Tagline: “Measuring the breath of aquatic life – Unveiling the secrets of dissolved oxygen.”

Understanding the Basics of dissolved oxygen meters

how do dissolved oxygen meters work
Understanding the Basics of Dissolved Oxygen Meters

ROS-360 Water Treatment RO Programmer Controller
Model ROS-360 Single Stage ROS-360 Double Stage
Measuring range Source water0~2000uS/cm Source water0~2000uS/cm
  First level effluent 0~1000uS/cm First level effluent 0~1000uS/cm
  secondary effluent 0~100uS/cm secondary effluent 0~100uS/cm
Pressure sensor(optional) Membrane pre/post pressure Primary/ secondary membrane front/rear pressure
Flow Sensor(optional) 2 channels (Inlet/outlet flow rate) 3 channels (source water, primary flow,secondary flow)
IO input 1.Raw water low pressure 1.Raw water low pressure
  2.Primary booster pump inlet low pressure 2.Primary booster pump inlet low pressure
  3.Primary booster pump outlet high pressure 3.Primary booster pump outlet high pressure
  4.High liquid level of Level 1 tank 4.High liquid level of Level 1 tank
  5.Low liquid level of Level 1 tank 5.Low liquid level of Level 1 tank
  6.Preprocessing signal  6.2nd booster pump outlet high pressure
    7.High liquid level of Level 2 tank
    8.Preprocessing signal
Relay output (passive) 1.Water inlet valve 1.Water inlet valve
  2.Source water pump 2.Source water pump
  3.Booster pump 3.Primary booster pump
  4.Flush valve 4.Primary flush valve
  5.Water over standard discharge valve 5.Primary water over standard discharge valve
  6.Alarm output node 6.Secondary booster pump
  7.Manual standby pump 7.Secondary flush valve
    8.Secondary water over standard discharge valve
    9.Alarm output node
    10.Manual standby pump
The main function 1.Correction of electrode constant 1.Correction of electrode constant
  2.TDS alarm setting 2.TDS alarm setting
  3.All working mode time can be set 3.All working mode time can be set
  4.High and low pressure flushing mode setting 4.High and low pressure flushing mode setting
  5.Manual/automatic can be chosen when boot up 5.Manual/automatic can be chosen when boot up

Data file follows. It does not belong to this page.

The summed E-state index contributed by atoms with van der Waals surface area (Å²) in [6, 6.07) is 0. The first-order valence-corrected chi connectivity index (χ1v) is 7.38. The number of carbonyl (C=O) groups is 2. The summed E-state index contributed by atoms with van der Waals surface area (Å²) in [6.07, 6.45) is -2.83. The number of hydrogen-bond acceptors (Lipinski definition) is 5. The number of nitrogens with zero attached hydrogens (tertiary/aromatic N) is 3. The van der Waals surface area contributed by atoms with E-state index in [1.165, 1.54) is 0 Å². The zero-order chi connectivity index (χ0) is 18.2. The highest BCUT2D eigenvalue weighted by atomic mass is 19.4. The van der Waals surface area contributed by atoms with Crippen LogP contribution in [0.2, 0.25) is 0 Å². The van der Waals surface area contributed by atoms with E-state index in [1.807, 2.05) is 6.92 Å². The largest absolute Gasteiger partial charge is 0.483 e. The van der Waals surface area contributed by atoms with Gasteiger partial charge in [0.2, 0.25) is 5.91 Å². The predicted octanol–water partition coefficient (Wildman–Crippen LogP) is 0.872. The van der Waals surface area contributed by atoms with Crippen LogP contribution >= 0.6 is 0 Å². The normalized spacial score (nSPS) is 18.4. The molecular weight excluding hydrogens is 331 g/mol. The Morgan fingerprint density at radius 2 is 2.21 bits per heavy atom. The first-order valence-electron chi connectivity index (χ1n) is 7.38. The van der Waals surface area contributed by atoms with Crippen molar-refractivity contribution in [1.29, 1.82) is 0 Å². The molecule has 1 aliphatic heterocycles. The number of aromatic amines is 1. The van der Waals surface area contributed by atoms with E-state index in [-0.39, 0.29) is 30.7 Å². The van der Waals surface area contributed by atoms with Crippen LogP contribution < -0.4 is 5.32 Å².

6.Manual debugging mode 6.Manual debugging mode
  7.Spare parts time management 7.Spare parts time management
Expansion interface 1.Reserved relay output 1.Reserved relay output
  2.RS485 communication 2.RS485 communication
Power supply DC24V±10% DC24V±10%
Relative humidity ≦85% ≤85%
Environment temperature 0~50℃ 0~50℃
Touch screen size Touch screen size: 7 inches 203*149*48mm (Hx Wx D) Touch screen size: 7 inches 203*149*48mm (Hx Wx D)
Hole Size 190x136mm(HxW) 190x136mm(HxW)
Installation Embedded Embedded

Dissolved oxygen meters are essential tools used in various industries to measure the amount of oxygen dissolved in a liquid. This measurement is crucial in many applications, such as wastewater treatment, aquaculture, and environmental monitoring. To fully comprehend how dissolved oxygen meters work, it is important to understand the principles behind their operation.

At the heart of a dissolved oxygen meter is an electrochemical sensor. This sensor consists of a cathode and an anode, separated by an electrolyte. When the sensor is immersed in a liquid, oxygen molecules from the liquid diffuse through a gas-permeable membrane and reach the cathode. Here, a chemical reaction occurs, where oxygen is reduced to hydroxide ions. This reaction generates an electric current that is proportional to the amount of oxygen present.

To measure this current accurately, the dissolved oxygen meter is equipped with a microprocessor and a display unit. The microprocessor converts the current into a digital signal and then calculates the dissolved oxygen concentration using a calibration curve. This calibration curve is obtained by measuring the current at different known oxygen concentrations. The display unit then shows the dissolved oxygen concentration in the desired unit, such as milligrams per liter (mg/L) or percent saturation.

To ensure accurate and reliable measurements, dissolved oxygen meters require proper calibration and maintenance. Calibration involves exposing the sensor to a known oxygen concentration, usually in the form of a calibration solution. By comparing the measured current with the expected current, the meter can be adjusted to provide accurate readings. Regular maintenance, such as cleaning the sensor and replacing the electrolyte, is also necessary to prevent contamination and ensure optimal performance.

It is worth noting that dissolved oxygen meters can be categorized into two types: polarographic and optical. Polarographic meters, also known as Clark-type meters, are the most common and widely used. They rely on the electrochemical reaction described earlier to measure oxygen concentration. On the other hand, optical meters utilize luminescent technology, where a fluorescent dye is excited by light, and the oxygen concentration is determined based on the fluorescence decay rate.

Both types of meters have their advantages and limitations. Polarographic meters are generally more affordable and offer faster response times. However, they require regular calibration and maintenance. Optical meters, although more expensive, are known for their accuracy and stability over time. They also eliminate the need for frequent calibration. The choice between the two depends on the specific requirements of the application and the budget available.

In conclusion, dissolved oxygen meters play a crucial role in various industries by providing accurate measurements of oxygen concentration in liquids. These meters operate based on the principles of electrochemistry or luminescence, depending on the type. Regular calibration and maintenance are necessary to ensure reliable results. By understanding the basics of dissolved oxygen meters, users can make informed decisions when selecting and using these instruments in their respective fields.

Similar Posts